Verdict In: Fat and Butter Exonerated

The June 23rd 2014 issue of Time magazine graces its cover with the bold statement to “Eat Butter” and further mentions that scientists were actually wrong about fats. After reading this article I am more disturbed than educated on this subject. Here’s why. It was with the dangerous combination of “Good Intentions” and faulty science that actually launched the current obesity epidemic in the first place.

In 1977, authoritative powers like the U.S. Department of Agriculture (USDA), the National Institutes of Health (NIH), and some political leaders, decided to halt cardiovascular disease and obesity. The catalyst behind this movement was engineered by physiologist Dr. Ancel Keys. Keys was well established in the food science community. He was given the credit for the ration diet, a diet used for soldiers in the battlefield. His image was also on the cover of Time magazine in the early 1960’s. Keys parlayed his high profile and popularity and set forth the“Lipid Hypothesis,” basically stating that fat was the culprit for the increase in cardiovascular disease and obesity. His nutritional guidelines included avoiding red meat, dairy, eggs, fat and cholesterol from the diet. Many people also supported Keys because of his prominent stature. People believed, as was stated in the article by a biochemist, it doesn’t take a great leap to understand that you are what you eat, which further gave credence to Keys’ theory. Of course, if applying this logic, what if you ate more sugar, would that make you sweeter? Keys then went out to prove his theory. His investigation included 22 countries. When the findings came back, Keys selected only seven countries as evidence, those countries that supported his agenda, or, in other words, flawed and unreliable research. Whenever Keys was challenged he relied on his high status to either deflect, attack or dismiss his adversaries rather than discuss or debate them. Some of his adversaries included Dr. John Yudkin (author of Pure, White and Deadly) and biostatistician Jacob Yerushalmy.

In 1980, with Keys’ flawed research and support from the USDA, NIH and some politicians the “War on Fat” campaign was unleashed. Also I would be remiss if I didn’t give the food industry their deserved props for their contribution in promoting the obesity epidemic by making their own concoctions and alterations in producing non-fat, reduced fat, fake fat products along with an array of butter substitutes and yolk-free eggs into the marketplace. As a result of this “Great Government Nutritional Experiment” the numbers are in; two-thirds of the population are overweight, 30% of the population is obese, there was a 166% increase in diabetes from 1980 to 2012. Additionally an estimated 86 million people are pre-diabetic, and still cardiovascular disease is America’s number one cause of mortality in both men and women, all the while with a reduction in their fat intake! While all this is alarming, what is truly disturbing, even criminal, is why it took 32 years to warn the public of this fiasco? At what point during this 32-year period were the numbers favorable?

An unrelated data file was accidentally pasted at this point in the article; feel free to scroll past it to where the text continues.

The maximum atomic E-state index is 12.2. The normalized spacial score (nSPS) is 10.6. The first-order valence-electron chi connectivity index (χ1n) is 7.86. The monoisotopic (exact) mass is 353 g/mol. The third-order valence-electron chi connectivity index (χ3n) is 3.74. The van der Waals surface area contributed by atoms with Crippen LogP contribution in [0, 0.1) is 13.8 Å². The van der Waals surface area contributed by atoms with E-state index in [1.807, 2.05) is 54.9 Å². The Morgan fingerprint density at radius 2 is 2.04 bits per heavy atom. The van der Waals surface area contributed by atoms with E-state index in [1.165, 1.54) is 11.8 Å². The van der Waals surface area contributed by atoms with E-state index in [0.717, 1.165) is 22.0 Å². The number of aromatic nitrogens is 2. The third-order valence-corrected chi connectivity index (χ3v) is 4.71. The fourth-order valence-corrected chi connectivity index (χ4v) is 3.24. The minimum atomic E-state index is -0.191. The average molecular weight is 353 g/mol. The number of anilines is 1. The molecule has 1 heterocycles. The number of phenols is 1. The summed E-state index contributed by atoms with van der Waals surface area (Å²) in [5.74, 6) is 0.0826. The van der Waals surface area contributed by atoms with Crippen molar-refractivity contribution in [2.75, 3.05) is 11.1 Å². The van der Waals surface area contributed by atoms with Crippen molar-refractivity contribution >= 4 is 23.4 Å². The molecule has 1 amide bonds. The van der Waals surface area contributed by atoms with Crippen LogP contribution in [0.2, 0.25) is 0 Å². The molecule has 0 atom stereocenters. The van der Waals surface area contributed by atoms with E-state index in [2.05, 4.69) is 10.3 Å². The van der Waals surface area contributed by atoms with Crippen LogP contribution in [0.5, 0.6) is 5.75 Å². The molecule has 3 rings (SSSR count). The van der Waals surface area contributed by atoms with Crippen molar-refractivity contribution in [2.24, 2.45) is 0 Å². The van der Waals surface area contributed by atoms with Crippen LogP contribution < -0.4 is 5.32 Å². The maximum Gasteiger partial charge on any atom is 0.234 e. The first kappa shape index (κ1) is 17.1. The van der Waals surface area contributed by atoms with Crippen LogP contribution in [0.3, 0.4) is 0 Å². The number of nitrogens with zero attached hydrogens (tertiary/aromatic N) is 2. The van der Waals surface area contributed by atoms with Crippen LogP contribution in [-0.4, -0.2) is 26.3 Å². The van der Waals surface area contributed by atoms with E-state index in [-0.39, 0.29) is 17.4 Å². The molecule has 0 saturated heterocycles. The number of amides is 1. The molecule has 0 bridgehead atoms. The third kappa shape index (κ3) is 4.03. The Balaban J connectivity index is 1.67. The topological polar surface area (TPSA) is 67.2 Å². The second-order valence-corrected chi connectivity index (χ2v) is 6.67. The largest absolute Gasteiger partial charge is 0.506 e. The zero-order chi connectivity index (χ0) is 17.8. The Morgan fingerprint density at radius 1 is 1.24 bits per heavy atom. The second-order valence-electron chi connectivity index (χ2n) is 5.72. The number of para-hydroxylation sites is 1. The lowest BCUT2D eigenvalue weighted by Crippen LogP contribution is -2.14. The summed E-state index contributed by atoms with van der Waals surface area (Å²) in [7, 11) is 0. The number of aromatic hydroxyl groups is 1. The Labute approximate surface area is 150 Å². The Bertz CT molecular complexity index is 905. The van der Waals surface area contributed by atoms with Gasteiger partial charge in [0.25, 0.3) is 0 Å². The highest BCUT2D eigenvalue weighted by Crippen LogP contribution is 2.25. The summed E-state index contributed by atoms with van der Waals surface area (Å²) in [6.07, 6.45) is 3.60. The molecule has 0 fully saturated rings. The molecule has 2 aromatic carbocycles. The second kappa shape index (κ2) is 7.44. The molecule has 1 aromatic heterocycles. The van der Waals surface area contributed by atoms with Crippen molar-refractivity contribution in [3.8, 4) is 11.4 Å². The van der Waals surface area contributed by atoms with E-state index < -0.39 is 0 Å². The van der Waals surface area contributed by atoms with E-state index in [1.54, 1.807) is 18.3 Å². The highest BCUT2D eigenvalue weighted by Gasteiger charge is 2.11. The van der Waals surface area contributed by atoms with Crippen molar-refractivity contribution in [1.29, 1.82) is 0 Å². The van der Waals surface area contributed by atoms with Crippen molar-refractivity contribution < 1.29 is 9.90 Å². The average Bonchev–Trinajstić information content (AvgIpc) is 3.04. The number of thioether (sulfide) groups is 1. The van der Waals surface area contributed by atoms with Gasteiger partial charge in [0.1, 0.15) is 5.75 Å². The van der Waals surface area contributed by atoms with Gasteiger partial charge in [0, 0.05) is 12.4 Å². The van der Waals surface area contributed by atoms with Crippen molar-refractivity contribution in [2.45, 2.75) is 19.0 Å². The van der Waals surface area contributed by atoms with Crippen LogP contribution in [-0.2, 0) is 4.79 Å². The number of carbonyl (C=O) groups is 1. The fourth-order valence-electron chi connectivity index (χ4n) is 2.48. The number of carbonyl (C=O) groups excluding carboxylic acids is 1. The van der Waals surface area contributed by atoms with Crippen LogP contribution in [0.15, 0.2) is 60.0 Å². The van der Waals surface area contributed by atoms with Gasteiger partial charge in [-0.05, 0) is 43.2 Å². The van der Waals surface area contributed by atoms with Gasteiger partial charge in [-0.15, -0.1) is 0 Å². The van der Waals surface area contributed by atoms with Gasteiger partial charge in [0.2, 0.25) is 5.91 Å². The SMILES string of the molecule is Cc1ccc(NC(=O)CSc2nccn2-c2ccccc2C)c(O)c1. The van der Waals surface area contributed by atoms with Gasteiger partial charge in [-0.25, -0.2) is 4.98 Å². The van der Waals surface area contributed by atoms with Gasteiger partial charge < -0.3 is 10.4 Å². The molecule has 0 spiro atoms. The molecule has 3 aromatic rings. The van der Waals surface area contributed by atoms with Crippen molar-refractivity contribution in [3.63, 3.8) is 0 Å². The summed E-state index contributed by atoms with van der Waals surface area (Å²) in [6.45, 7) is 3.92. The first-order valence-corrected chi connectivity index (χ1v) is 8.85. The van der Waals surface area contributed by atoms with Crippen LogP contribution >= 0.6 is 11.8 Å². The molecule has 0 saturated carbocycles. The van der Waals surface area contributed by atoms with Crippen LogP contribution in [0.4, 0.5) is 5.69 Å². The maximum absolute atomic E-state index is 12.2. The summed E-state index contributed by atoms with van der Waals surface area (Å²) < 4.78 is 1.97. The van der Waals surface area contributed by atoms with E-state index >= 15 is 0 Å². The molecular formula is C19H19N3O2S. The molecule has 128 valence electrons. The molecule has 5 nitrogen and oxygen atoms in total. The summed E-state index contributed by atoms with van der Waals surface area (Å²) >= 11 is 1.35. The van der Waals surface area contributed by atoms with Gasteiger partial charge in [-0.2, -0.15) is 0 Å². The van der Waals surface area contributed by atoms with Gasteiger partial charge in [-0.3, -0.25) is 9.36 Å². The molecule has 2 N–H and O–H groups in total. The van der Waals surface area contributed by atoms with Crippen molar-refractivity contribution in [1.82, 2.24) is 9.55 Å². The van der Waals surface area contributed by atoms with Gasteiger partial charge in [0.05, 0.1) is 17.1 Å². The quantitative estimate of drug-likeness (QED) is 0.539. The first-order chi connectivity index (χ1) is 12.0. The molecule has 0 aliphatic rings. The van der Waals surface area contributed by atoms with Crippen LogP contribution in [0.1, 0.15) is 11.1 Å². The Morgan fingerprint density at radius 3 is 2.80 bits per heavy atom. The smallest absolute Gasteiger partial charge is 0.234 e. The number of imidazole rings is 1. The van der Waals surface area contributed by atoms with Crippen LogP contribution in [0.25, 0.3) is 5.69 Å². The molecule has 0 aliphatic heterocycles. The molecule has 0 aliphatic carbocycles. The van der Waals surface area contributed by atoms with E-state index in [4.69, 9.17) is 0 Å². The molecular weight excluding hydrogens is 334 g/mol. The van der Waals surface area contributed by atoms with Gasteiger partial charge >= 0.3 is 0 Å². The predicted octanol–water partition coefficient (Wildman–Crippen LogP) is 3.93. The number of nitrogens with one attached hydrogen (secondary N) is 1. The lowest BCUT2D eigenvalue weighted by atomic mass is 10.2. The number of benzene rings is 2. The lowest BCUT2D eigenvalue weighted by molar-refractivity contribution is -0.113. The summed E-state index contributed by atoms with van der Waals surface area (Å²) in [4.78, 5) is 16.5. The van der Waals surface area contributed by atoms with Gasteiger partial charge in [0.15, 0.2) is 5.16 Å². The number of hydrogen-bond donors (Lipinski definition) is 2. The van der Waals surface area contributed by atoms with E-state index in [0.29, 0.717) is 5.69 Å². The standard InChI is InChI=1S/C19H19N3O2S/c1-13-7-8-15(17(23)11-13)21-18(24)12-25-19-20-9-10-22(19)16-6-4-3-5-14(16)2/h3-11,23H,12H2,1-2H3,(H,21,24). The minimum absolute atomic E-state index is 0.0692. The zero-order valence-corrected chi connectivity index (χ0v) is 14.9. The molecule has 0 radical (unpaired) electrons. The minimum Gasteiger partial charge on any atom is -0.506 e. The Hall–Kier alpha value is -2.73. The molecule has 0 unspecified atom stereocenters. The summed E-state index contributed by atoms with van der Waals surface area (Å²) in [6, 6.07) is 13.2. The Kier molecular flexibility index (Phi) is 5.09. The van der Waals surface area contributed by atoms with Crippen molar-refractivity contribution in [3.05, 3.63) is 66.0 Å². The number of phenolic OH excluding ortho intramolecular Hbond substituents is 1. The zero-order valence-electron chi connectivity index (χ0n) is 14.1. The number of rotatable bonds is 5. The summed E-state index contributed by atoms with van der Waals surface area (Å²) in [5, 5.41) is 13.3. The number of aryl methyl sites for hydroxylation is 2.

Many scientists and doctors knew that Keys’ “Lipid Hypothesis” was flawed and unreliable from the start. Unfortunately their voices and concerns were silenced by Keys and his believers. People with a rudimentary understanding in biochemistry realize that it’s high insulin levels that promote fat deposition and that it gets elevated upon carbohydrate (sugar) consumption. When you shift your caloric intake away from fat and towards sugar, as prescribed by Keys, you directly elevate insulin levels in blood. However, even if you’re a biochemistry illiterate, if you simply apply empirical evidence, Keys’ theory should have been summarily dismissed. The fact that butter has been used by humans for thousands of years and the obesity epidemic is only about 40 years old, pretty much exonerates butter as the culprit. We need to acknowledge what occurred in the past 40 years has led to this current epidemic. What has occurred in the past 40 years include fragrantly flawed government nutritional guidelines and the increased production of altered, genetically modified, highly refined, highly sugared and sugar substitute products that are stocked onto supermarket shelves and in our kitchen for daily consumption.

Some of the government nutritional guidelines include the four food groups and the pyramid diet, which if followed leads to weight gain and obesity since they contain high amount of carbohydrates/sugar. I suggest as a standard procedure that any new government nutritional guideline should come with either a warning label, a laugh track or both, at least in that way the people may have a better chance for improved health.
Considering that it took over three decades for Time magazine to publish this sophomoric, unenlightening article, perhaps in another decade or two, hopefully Time magazine will write an article on the harmful effects of sugar and sugar substitutes and their direct role in obesity. At least it will be a start in the right direction.

Joel Berger